The spectacle of anti-gun marches this past weekend, at times both sinister and maudlin, provides yet another example that “democracy” does not yield some kind of livable compromise on any given issue. Instead it creates division and distrust, fed by a media environment that encourages using children as props, promotes emotion over reason, and confuses motion with action.  

What democracy does yield beyond a doubt is the incremental but relentless expansion of state power in society, as seen throughout the 20th century in America. Incrementalism, an inescapable feature of statism, is scarcely acknowledged by gun control advocates and gun rights advocates alike. But it forms the backdrop for everything political in our unfortunately hyper-politicized society.

Surely we understand the entire 20th century in America as a triumph of sweeping progressive incrementalism. Central banking, taxes on income, retirement insurance schemes, public schools, welfare programs, housing programs, food stamps—all of these were once radically progressive ideas that over time became fully integrated into the American landscape, accepted by even the most reactionary conservatives.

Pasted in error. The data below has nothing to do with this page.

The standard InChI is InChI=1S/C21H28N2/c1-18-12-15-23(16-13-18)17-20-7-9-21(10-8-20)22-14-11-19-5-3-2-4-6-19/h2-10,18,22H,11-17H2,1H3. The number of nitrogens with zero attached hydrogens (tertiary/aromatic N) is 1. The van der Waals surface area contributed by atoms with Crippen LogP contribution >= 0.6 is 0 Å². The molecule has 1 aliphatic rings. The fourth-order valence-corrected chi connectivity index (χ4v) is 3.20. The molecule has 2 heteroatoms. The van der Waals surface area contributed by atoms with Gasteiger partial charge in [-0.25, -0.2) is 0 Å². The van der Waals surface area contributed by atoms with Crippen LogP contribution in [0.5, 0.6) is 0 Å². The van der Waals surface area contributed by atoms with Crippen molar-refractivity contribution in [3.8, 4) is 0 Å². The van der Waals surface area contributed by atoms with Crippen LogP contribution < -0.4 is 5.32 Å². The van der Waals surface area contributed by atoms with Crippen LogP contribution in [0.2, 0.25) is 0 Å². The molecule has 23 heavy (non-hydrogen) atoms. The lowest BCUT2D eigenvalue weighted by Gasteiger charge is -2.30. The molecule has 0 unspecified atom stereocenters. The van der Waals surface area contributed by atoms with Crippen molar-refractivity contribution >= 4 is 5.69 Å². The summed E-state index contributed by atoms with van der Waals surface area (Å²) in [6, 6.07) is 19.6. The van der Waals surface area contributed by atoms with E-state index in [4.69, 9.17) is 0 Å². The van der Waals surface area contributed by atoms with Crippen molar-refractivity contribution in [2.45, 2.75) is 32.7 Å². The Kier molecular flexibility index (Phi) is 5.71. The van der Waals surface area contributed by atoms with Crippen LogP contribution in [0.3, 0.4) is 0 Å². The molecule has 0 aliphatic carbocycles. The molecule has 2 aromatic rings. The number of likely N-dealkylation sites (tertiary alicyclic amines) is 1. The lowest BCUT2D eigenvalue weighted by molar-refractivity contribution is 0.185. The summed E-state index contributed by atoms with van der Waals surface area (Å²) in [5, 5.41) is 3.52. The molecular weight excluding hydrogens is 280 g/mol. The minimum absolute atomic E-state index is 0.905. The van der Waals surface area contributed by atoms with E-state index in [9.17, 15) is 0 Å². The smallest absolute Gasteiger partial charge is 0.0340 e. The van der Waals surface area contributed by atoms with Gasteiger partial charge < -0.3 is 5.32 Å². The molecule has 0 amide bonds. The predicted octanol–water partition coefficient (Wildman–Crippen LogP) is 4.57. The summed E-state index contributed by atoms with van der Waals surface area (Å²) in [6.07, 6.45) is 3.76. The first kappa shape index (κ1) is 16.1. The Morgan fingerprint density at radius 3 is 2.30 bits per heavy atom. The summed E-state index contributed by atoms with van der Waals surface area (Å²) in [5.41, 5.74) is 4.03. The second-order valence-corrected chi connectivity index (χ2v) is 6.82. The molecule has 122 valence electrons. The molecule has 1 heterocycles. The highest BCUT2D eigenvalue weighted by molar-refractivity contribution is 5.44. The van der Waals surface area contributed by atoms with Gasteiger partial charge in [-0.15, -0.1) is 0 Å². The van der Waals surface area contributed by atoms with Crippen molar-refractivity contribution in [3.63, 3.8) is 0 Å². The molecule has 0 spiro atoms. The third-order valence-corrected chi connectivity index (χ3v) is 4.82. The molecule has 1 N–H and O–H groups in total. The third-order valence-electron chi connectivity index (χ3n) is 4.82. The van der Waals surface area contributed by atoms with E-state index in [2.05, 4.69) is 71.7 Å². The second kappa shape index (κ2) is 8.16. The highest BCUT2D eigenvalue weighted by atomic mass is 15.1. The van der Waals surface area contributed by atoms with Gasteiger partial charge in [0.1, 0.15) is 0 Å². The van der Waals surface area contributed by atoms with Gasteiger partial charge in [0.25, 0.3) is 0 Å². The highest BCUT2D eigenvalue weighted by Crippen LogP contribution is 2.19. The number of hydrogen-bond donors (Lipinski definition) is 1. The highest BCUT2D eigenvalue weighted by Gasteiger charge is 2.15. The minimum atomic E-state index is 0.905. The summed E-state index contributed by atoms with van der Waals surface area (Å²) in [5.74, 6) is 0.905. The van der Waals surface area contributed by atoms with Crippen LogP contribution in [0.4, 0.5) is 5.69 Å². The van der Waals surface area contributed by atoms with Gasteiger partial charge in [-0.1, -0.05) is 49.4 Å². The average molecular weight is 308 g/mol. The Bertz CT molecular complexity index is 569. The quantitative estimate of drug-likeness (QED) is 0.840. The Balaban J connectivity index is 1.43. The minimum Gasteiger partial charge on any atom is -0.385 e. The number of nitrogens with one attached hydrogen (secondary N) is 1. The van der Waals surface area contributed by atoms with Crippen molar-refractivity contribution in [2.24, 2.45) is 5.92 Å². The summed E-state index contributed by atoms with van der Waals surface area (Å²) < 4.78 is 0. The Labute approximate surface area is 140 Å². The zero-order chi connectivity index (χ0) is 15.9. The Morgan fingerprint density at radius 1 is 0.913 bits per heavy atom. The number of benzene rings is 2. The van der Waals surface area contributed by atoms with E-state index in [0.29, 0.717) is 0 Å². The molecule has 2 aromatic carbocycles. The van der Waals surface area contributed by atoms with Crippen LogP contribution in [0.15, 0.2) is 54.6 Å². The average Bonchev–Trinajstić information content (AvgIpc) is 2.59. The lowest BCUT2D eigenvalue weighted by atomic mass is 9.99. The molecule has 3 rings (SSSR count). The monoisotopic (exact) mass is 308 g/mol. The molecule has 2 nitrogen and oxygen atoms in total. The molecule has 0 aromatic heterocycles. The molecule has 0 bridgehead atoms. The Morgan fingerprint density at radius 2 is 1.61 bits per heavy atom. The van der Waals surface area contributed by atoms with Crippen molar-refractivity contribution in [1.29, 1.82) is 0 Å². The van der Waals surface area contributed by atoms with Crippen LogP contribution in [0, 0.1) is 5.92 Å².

Take the constitutionally-suspect income tax, made possible by ratification of the 16th Amendment in 1913. It was first sold to the public as a scheme to soak the rich, and indeed for the first few decades only about 5% of the population was even required to file an income tax return. The tax rate on incomes up to $20,000 (several hundred thousand of today’s dollars) was only 1%, and was only 7% on vast incomes above $500,000 (many millions today).

Fast forward to today, and even the lowliest minimum wage earner files a basic 1040 form. The highest marginal income tax rates approach 40%, and have been far higher in previous decades. More importantly, the Internal Revenue rules contain thousands of pages of minute regulations, creating a compliance and privacy nightmare for decidedly non-rich average Americans.

So a century after the radical new idea of taxing income became accepted, individual income taxes now account for a majority of federal revenue. April 15th is now a permanent part of the American landscape, something unimaginable in 1913. That’s how incrementalism works.

A similar story can be told about the Social Security system. Old age pensions were needed to keep elderly widows from being thrown into the street, or so Americans were told in 1935. The Great Depression had put millions out of work, average life expectancy was less than 65, and there were dozens of workers paying into the system for every beneficiary. And until 1950, the (employee portion) Social Security withholding tax rate was only 1%.